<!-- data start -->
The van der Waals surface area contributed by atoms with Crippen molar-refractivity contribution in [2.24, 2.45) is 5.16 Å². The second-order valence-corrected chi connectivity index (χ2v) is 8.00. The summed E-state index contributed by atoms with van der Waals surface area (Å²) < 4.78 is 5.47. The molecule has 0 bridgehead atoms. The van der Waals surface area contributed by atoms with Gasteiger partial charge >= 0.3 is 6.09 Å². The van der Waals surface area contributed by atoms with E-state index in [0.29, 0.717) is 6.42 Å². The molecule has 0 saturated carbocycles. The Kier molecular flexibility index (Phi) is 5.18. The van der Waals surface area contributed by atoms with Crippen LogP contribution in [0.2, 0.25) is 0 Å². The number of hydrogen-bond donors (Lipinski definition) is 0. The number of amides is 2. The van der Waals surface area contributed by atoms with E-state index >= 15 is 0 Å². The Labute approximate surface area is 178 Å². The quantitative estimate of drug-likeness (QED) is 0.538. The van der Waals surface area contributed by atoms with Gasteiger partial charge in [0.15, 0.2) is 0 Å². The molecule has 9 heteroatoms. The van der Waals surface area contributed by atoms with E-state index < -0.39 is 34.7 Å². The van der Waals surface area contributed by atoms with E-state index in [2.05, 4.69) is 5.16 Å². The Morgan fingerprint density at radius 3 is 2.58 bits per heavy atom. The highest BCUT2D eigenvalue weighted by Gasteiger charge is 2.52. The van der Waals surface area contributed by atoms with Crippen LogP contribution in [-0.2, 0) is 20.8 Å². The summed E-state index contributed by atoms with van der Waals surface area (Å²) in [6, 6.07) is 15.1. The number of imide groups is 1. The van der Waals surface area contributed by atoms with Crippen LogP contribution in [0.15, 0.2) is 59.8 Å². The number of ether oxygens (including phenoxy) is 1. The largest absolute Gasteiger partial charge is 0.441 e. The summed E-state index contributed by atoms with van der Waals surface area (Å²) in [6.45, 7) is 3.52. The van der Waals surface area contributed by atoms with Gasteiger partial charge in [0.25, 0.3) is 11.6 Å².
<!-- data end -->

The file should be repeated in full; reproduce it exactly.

The van der Waals surface area contributed by atoms with Crippen molar-refractivity contribution in [2.24, 2.45) is 5.16 Å². The second-order valence-corrected chi connectivity index (χ2v) is 8.00. The summed E-state index contributed by atoms with van der Waals surface area (Å²) < 4.78 is 5.47. The molecule has 0 bridgehead atoms. The van der Waals surface area contributed by atoms with Gasteiger partial charge >= 0.3 is 6.09 Å². The van der Waals surface area contributed by atoms with E-state index in [0.29, 0.717) is 6.42 Å². The molecule has 0 saturated carbocycles. The Kier molecular flexibility index (Phi) is 5.18. The van der Waals surface area contributed by atoms with Crippen LogP contribution in [0.2, 0.25) is 0 Å². The number of hydrogen-bond donors (Lipinski definition) is 0. The number of amides is 2. The van der Waals surface area contributed by atoms with E-state index >= 15 is 0 Å². The Labute approximate surface area is 178 Å². The quantitative estimate of drug-likeness (QED) is 0.538. The van der Waals surface area contributed by atoms with Gasteiger partial charge in [0.15, 0.2) is 0 Å². The molecule has 9 heteroatoms. The van der Waals surface area contributed by atoms with E-state index < -0.39 is 34.7 Å². The van der Waals surface area contributed by atoms with E-state index in [2.05, 4.69) is 5.16 Å². The Morgan fingerprint density at radius 3 is 2.58 bits per heavy atom. The highest BCUT2D eigenvalue weighted by Gasteiger charge is 2.52. The van der Waals surface area contributed by atoms with Crippen LogP contribution in [-0.2, 0) is 20.8 Å². The summed E-state index contributed by atoms with van der Waals surface area (Å²) in [6, 6.07) is 15.1. The number of imide groups is 1. The van der Waals surface area contributed by atoms with Crippen LogP contribution in [0.15, 0.2) is 59.8 Å². The number of ether oxygens (including phenoxy) is 1. The largest absolute Gasteiger partial charge is 0.441 e. The summed E-state index contributed by atoms with van der Waals surface area (Å²) in [6.45, 7) is 3.52. The van der Waals surface area contributed by atoms with Gasteiger partial charge in [0.25, 0.3) is 11.6 Å².